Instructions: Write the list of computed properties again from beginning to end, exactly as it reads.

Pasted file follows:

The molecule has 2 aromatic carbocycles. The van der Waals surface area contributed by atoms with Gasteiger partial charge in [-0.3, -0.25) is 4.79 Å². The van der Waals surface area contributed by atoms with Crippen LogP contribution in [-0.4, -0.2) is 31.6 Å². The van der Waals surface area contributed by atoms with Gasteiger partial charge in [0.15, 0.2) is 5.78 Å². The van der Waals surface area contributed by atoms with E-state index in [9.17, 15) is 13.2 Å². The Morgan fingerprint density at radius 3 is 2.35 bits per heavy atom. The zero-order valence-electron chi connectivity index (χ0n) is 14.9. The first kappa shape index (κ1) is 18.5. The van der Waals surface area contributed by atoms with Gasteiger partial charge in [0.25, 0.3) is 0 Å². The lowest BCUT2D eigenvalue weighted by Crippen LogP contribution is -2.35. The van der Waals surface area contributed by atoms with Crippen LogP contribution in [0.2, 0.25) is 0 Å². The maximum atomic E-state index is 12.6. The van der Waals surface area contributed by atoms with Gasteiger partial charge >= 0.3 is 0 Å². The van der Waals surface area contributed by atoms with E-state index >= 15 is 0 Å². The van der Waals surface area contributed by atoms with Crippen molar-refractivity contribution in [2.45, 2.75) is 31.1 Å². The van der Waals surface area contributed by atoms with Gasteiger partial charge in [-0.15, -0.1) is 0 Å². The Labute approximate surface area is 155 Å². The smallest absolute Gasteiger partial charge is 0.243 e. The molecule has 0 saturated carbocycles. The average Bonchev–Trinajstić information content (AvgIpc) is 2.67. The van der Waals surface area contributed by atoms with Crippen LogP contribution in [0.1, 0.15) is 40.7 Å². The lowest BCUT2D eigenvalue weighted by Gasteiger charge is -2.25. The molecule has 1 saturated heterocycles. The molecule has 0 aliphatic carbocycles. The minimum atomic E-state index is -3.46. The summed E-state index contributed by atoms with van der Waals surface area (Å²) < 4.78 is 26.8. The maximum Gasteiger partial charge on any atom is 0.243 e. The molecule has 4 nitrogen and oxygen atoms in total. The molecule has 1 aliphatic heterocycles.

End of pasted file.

The molecule has 2 aromatic carbocycles. The van der Waals surface area contributed by atoms with Gasteiger partial charge in [-0.3, -0.25) is 4.79 Å². The van der Waals surface area contributed by atoms with Crippen LogP contribution in [-0.4, -0.2) is 31.6 Å². The van der Waals surface area contributed by atoms with Gasteiger partial charge in [0.15, 0.2) is 5.78 Å². The van der Waals surface area contributed by atoms with E-state index in [9.17, 15) is 13.2 Å². The Morgan fingerprint density at radius 3 is 2.35 bits per heavy atom. The zero-order valence-electron chi connectivity index (χ0n) is 14.9. The first kappa shape index (κ1) is 18.5. The van der Waals surface area contributed by atoms with Gasteiger partial charge in [0.25, 0.3) is 0 Å². The lowest BCUT2D eigenvalue weighted by Crippen LogP contribution is -2.35. The van der Waals surface area contributed by atoms with Crippen LogP contribution in [0.2, 0.25) is 0 Å². The maximum atomic E-state index is 12.6. The van der Waals surface area contributed by atoms with Gasteiger partial charge >= 0.3 is 0 Å². The van der Waals surface area contributed by atoms with E-state index >= 15 is 0 Å². The van der Waals surface area contributed by atoms with Crippen molar-refractivity contribution in [2.45, 2.75) is 31.1 Å². The van der Waals surface area contributed by atoms with Gasteiger partial charge in [-0.15, -0.1) is 0 Å². The Labute approximate surface area is 155 Å². The smallest absolute Gasteiger partial charge is 0.243 e. The molecule has 0 saturated carbocycles. The average Bonchev–Trinajstić information content (AvgIpc) is 2.67. The van der Waals surface area contributed by atoms with Crippen LogP contribution in [0.1, 0.15) is 40.7 Å². The lowest BCUT2D eigenvalue weighted by Gasteiger charge is -2.25. The molecule has 1 saturated heterocycles. The molecule has 0 aliphatic carbocycles. The minimum atomic E-state index is -3.46. The summed E-state index contributed by atoms with van der Waals surface area (Å²) < 4.78 is 26.8. The maximum Gasteiger partial charge on any atom is 0.243 e. The molecule has 4 nitrogen and oxygen atoms in total. The molecule has 1 aliphatic heterocycles.